Fresno’s offensive line coach, Ryan Grubb, rallied his players to watch film after plaguing FCS opponent Incarnate Word in their 2017 season opener when he first discovered Netane Muti’s intense pursuit of perfection.
Muti, who was selected at number 181 in the April draft by the Broncos (sixth round), was a freshman red-neck that season. He had a strong first game, but not clear. Grubb pointed out to his group of linemen some of the guard’s mental mistakes.
Grubb later returned to his football office to find Muti – a 6-foot-3 Polynesian muler born in the South Pacific – who was inside with an emotional request and a promise.
“He was waiting for me, tears in his eyes, and he wanted to know how he could fix this,” said Grubb. “He said to me, ‘Coach, I never want to be the weak link again.'”
Ask Grubb, since he’s been promoted to offensive coordinator, and the boy held up on his deal.
But Muti’s NFL dreams now depend on a similar question. After three season-end injuries over four years, Broncos’ offensive line coach Mike Munchak wonders: Will Muti strengthen the chain?
“My injuries helped me get stronger,” said Muti. “It gave me a lot of adversity, but I fought through it. If I can get through things like that, I can get through anything. I look forward to being with the Broncos, getting healthy and having a long career. “
In 2017, Muti started 14 games in Fresno state with honorable mentions for standing against elite rushers such as Daron Payne (Alabama), Vita Vea (Washington), and Ed Oliver (Houston). Fresno state teammates voted Muti team captain as a junior. He broke the school’s bank press record – about £ 550, Grubb said – and Muti later hit 44 reps of 225 with the NFL Combine; most by offensive line outlook since 2012.
Grubb said that some pro scouts Muti scored as high as the second round with his exceptional strength, technique and character. So why did Muti slip to Denver?
“Because of the injury history,” said Grubb. “I know all the teams I spoke to in the NFL, that was their only hang-up. Netane has everything you need on the field. ‘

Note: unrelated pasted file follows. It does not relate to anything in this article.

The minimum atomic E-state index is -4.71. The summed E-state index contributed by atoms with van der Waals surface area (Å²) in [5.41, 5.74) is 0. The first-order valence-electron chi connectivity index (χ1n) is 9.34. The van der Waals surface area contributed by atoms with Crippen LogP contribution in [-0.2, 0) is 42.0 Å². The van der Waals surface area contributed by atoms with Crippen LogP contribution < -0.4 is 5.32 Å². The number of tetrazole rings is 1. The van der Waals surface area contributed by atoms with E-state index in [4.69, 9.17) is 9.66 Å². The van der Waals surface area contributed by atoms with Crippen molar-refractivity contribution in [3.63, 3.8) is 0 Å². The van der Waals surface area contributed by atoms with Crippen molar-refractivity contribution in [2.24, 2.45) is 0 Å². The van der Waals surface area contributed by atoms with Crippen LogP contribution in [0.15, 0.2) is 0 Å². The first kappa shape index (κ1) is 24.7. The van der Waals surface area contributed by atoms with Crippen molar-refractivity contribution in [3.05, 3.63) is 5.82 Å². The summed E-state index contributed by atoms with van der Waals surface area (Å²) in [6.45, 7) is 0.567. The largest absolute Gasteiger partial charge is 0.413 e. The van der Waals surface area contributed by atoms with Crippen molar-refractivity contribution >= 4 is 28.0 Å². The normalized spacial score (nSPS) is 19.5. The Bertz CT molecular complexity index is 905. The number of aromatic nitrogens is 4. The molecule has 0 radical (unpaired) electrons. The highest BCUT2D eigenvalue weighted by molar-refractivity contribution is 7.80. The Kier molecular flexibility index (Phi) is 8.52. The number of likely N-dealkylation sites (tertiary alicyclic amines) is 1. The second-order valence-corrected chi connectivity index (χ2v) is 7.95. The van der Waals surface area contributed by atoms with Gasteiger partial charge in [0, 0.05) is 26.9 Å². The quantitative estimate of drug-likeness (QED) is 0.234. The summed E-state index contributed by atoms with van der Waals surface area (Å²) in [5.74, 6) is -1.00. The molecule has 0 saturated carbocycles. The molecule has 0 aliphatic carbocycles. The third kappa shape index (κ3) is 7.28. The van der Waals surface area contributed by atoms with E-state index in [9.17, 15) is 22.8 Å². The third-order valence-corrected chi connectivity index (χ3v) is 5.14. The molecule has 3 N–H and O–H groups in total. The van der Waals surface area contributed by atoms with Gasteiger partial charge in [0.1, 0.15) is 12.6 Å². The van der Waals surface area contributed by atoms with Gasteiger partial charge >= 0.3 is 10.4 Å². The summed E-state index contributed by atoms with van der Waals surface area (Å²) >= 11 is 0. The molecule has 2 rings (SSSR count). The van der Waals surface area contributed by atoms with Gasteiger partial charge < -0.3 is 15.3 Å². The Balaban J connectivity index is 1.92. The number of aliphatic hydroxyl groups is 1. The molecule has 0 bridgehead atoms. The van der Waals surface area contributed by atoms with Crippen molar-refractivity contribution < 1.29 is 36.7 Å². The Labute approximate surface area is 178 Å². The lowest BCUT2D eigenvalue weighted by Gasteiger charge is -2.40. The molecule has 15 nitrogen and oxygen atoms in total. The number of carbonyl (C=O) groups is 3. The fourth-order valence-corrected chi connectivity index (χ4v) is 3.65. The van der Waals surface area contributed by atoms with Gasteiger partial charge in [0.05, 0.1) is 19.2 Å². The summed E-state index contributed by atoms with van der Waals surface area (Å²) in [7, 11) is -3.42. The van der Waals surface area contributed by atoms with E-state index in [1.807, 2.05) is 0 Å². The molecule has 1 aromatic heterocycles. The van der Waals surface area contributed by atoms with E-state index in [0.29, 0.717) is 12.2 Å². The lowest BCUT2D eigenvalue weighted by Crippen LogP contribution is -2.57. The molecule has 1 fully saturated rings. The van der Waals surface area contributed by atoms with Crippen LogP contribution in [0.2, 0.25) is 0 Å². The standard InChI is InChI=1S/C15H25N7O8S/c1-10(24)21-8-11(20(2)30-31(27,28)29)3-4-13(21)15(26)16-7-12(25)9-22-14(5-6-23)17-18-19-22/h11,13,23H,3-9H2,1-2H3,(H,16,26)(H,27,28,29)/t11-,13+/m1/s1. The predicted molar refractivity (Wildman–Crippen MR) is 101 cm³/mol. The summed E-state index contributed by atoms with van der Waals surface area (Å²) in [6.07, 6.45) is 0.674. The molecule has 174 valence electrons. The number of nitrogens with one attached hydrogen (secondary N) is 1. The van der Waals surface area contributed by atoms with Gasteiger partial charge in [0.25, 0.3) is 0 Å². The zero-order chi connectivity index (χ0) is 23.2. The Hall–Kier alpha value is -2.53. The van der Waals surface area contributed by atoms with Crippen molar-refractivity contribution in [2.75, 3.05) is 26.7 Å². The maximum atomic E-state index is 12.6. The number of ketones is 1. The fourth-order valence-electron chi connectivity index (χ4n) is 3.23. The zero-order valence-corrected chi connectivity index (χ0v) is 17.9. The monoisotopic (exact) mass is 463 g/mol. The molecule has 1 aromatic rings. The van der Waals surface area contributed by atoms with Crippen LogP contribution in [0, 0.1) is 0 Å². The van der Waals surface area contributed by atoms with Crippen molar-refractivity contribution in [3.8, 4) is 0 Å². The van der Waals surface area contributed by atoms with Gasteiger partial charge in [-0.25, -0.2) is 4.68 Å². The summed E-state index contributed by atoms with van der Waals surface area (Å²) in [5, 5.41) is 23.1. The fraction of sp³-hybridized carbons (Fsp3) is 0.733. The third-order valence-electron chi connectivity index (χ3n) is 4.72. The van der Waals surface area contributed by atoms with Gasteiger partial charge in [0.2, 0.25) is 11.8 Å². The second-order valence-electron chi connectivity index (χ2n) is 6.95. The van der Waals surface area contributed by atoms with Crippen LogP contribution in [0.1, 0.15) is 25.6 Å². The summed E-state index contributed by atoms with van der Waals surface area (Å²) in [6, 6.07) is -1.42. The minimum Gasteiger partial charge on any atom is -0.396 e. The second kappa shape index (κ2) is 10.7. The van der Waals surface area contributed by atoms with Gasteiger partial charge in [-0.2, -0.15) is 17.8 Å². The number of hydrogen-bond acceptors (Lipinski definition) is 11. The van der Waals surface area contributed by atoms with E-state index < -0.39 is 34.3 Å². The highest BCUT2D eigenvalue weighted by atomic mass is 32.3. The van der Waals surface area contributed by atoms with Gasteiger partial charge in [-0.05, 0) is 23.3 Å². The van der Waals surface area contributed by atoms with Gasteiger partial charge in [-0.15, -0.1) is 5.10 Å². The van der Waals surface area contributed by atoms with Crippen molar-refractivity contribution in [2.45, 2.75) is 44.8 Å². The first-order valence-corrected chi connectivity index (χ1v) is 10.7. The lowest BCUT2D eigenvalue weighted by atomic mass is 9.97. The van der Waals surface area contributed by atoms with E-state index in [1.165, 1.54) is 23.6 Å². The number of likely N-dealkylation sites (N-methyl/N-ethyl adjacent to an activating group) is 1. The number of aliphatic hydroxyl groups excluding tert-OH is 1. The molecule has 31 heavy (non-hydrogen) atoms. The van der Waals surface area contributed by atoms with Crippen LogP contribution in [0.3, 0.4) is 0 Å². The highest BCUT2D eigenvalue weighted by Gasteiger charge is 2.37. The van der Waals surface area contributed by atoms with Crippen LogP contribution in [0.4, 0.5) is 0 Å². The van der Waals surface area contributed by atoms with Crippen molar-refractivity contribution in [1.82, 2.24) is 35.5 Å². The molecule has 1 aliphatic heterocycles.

Muti’s series of accidents in the state of Fresno was devastating.
A torn Judge Achilles kept him out of his first season on campus. Two years later Muti tore his left Achilles. And last season, he sustained a Lisfranc injury – a broken bone in his left foot. In total, he played in only five games in the past two years.
Grubb was there in 2018 when Muti left the field against Minnesota with his second torn Achilles. Muti came back from the dressing room in a boot. Subsequently, Fresno State scored late on a major play, and Muti placed himself directly on the sidelines.
“Here’s Muti, jumping up and down in a boot, waving a towel and going crazy,” said Grubb. This was his second torn Achilles in three years, and most guys like him would be crying in the locker room. That’s why I respected him as a competitor.
“I always found it impressive how quickly his lower body strength came back after these injuries. Suddenly he squatted 600 pounds. I was amazed. “
When Muti throws off the injury-prone label with an elongated stretch of healthy attacking lines, the Broncos count on its potential as stealing this NFL concept class. He plans to initially compete for a reserve roster spot, where the Broncos are currently starting left guard Dalton Risner and right guard Graham Glasgow.
Broncos general manager John Elway told reporters in April that medical staff were not concerned about Muti’s ruptured Achilles, as repaired tendons are often stronger, and said Lisfranc’s recovery at Muti was on track.
“We felt we would take a small risk with medical care,” said Elway. “But we really felt at the top of the sixth round, we got tremendous value and it was worth the risk to take a chance on him.”
Muti’s NFL success would be shared by the large Polynesian family from which he grew up in Hawaii. Leilehua High School has not seen any of its football players rise to the NFL since the early 2000s, said Leilehua athletic director Nolan Tokuda.
Muti strives to change that.
“To give Netane that chance, he represents our community,” said Tokuda. “We are absolutely proud of him.”